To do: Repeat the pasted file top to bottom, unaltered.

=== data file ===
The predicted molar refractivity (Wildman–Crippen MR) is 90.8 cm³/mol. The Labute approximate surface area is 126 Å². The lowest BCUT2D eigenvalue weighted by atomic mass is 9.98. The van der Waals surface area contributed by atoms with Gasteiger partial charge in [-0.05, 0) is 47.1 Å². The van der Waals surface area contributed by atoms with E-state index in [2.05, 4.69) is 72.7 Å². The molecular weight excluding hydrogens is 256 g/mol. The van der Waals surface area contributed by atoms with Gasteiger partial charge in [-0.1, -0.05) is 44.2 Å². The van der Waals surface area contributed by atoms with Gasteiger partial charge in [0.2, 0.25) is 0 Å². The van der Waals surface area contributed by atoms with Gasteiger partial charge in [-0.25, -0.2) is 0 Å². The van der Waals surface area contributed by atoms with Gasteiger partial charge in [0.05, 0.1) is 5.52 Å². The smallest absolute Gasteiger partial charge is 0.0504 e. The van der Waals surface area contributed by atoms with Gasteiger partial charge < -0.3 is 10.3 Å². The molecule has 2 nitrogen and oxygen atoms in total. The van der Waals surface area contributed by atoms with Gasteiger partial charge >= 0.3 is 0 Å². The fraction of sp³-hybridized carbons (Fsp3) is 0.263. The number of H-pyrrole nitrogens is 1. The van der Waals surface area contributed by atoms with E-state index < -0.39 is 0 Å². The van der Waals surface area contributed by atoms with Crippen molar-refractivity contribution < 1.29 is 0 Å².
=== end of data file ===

The predicted molar refractivity (Wildman–Crippen MR) is 90.8 cm³/mol. The Labute approximate surface area is 126 Å². The lowest BCUT2D eigenvalue weighted by atomic mass is 9.98. The van der Waals surface area contributed by atoms with Gasteiger partial charge in [-0.05, 0) is 47.1 Å². The van der Waals surface area contributed by atoms with E-state index in [2.05, 4.69) is 72.7 Å². The molecular weight excluding hydrogens is 256 g/mol. The van der Waals surface area contributed by atoms with Gasteiger partial charge in [-0.1, -0.05) is 44.2 Å². The van der Waals surface area contributed by atoms with Gasteiger partial charge in [0.2, 0.25) is 0 Å². The van der Waals surface area contributed by atoms with Gasteiger partial charge in [-0.25, -0.2) is 0 Å². The van der Waals surface area contributed by atoms with Gasteiger partial charge in [0.05, 0.1) is 5.52 Å². The smallest absolute Gasteiger partial charge is 0.0504 e. The van der Waals surface area contributed by atoms with Gasteiger partial charge < -0.3 is 10.3 Å². The molecule has 2 nitrogen and oxygen atoms in total. The van der Waals surface area contributed by atoms with Gasteiger partial charge >= 0.3 is 0 Å². The fraction of sp³-hybridized carbons (Fsp3) is 0.263. The number of H-pyrrole nitrogens is 1. The van der Waals surface area contributed by atoms with E-state index < -0.39 is 0 Å². The van der Waals surface area contributed by atoms with Crippen molar-refractivity contribution < 1.29 is 0 Å².